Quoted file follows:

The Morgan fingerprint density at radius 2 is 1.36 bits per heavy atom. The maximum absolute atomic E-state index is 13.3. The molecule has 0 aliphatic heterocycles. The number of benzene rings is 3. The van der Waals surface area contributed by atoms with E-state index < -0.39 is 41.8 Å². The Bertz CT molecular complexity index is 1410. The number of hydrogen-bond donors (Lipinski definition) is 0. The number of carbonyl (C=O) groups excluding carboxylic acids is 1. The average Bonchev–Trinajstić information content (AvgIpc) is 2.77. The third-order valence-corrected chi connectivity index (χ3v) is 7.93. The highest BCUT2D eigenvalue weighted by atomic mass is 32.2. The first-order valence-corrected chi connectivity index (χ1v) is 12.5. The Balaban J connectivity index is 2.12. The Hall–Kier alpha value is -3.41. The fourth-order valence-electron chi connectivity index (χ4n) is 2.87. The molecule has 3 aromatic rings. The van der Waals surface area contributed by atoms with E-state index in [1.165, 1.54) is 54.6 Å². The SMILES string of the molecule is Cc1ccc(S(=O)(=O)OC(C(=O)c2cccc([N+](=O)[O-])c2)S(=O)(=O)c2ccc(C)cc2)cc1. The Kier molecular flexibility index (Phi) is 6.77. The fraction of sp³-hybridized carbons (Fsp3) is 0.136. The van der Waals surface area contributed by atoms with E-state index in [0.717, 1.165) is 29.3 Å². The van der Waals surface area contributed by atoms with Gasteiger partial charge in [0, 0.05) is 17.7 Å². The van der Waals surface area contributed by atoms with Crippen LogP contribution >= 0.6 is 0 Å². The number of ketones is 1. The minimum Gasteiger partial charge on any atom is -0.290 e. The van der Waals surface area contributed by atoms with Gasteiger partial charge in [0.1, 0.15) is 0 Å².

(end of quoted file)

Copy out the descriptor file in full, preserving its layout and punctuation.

The Morgan fingerprint density at radius 2 is 1.36 bits per heavy atom. The maximum absolute atomic E-state index is 13.3. The molecule has 0 aliphatic heterocycles. The number of benzene rings is 3. The van der Waals surface area contributed by atoms with E-state index < -0.39 is 41.8 Å². The Bertz CT molecular complexity index is 1410. The number of hydrogen-bond donors (Lipinski definition) is 0. The number of carbonyl (C=O) groups excluding carboxylic acids is 1. The average Bonchev–Trinajstić information content (AvgIpc) is 2.77. The third-order valence-corrected chi connectivity index (χ3v) is 7.93. The highest BCUT2D eigenvalue weighted by atomic mass is 32.2. The first-order valence-corrected chi connectivity index (χ1v) is 12.5. The Balaban J connectivity index is 2.12. The Hall–Kier alpha value is -3.41. The fourth-order valence-electron chi connectivity index (χ4n) is 2.87. The molecule has 3 aromatic rings. The van der Waals surface area contributed by atoms with E-state index in [1.165, 1.54) is 54.6 Å². The SMILES string of the molecule is Cc1ccc(S(=O)(=O)OC(C(=O)c2cccc([N+](=O)[O-])c2)S(=O)(=O)c2ccc(C)cc2)cc1. The Kier molecular flexibility index (Phi) is 6.77. The fraction of sp³-hybridized carbons (Fsp3) is 0.136. The van der Waals surface area contributed by atoms with E-state index in [0.717, 1.165) is 29.3 Å². The van der Waals surface area contributed by atoms with Gasteiger partial charge in [0, 0.05) is 17.7 Å². The van der Waals surface area contributed by atoms with Crippen LogP contribution >= 0.6 is 0 Å². The number of ketones is 1. The minimum Gasteiger partial charge on any atom is -0.290 e. The van der Waals surface area contributed by atoms with Gasteiger partial charge in [0.1, 0.15) is 0 Å².